Lower risk. Most people in the finance world define risk as, “The chance that the actual outcome differs from the projected outcome”. Smart investors break risk up into two pieces – frequency and severity, and we put plans in place to mitigate both. Owning a portfolio of single-family houses means that when one house goes vacant the cash flow drops by 20%. Replacing an HVAC on one of those five properties means that you’ve lost 2-4 months of cash flow and a roof replacement means that you will lose an entire year of cash flow. If a tenant has to be evicted or if the deposit doesn’t cover the money needed to get the unit ready for the next tenant then the entire portfolio may go negative on cash flow for a month or two.
Of course, with only 5 properties, you may never deal with any of those issues and that small portfolio may outperform your projections. The problem with such a small sample size you will never know if the portfolio is going to perform, outperform, or underperform compared to your projections. Investing in large apartment complexes mean that when significant repairs are needed or evictions need to be performed (and these things always happen) there are still hundreds of other units that are performing. Larger sample sizes always work in our favor when mitigating risk!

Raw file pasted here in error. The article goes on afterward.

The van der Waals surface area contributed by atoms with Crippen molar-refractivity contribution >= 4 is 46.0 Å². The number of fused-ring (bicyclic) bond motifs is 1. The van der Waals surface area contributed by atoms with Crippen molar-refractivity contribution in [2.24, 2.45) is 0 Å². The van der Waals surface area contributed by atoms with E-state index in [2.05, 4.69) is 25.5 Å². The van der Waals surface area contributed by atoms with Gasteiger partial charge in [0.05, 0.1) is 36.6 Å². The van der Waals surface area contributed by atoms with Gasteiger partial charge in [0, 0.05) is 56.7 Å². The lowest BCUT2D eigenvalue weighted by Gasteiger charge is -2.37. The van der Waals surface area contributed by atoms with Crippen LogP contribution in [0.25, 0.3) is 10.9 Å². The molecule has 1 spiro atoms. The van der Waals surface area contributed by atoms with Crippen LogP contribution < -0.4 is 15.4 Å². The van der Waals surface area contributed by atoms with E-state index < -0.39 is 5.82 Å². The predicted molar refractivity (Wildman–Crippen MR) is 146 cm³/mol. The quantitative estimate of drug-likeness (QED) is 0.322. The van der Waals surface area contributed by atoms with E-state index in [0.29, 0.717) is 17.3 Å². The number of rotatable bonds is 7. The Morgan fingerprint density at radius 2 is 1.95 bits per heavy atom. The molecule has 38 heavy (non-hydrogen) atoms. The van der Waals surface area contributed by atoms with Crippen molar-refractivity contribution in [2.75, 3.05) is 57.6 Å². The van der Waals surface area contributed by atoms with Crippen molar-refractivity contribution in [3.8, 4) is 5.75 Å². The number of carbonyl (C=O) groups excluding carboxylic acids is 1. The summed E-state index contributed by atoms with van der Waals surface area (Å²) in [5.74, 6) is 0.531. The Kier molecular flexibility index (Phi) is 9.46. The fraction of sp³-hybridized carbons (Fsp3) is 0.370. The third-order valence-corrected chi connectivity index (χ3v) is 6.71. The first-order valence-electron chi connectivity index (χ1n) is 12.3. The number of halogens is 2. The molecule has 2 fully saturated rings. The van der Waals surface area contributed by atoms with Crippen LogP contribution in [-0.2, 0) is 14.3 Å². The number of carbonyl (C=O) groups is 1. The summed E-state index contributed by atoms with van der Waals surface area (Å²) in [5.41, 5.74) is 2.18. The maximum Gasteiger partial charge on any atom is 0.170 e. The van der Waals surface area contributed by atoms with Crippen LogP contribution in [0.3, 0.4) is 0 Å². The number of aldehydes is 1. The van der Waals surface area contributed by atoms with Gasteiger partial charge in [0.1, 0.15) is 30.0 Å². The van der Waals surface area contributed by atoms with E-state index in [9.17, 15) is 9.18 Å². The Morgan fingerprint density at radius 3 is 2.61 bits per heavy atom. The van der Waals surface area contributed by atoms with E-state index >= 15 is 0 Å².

Attractive financing. Financing rates for apartment complexes are typically 1-1.5% lower than rates for single-family properties. Additionally, commercial financing is non-recourse which means that the borrower is not personally liable for the loan. Single-family financing is full recourse and if the loan defaults the borrower is personally liable to make the lender whole. See below for more details on financing.

Real estate syndication simply means that we pool our money together to invest in larger, higher quality properties than we could purchase on our own. There is typically lead sponsors in the transaction, also referred to as the general partner (GP), and there are passive investors, also known as limited partners (LP). The sponsor (GP) contributes time, experience, and capital while the limited partners contribute capital in their passive roles.

The U.S Tax Cuts and Jobs Act of 2012 made it much easier for ordinary people to buy into real estate syndications and it opened up a lucrative and safe investment opportunity for the general public. Today, 90% of all apartment purchases are done through syndications.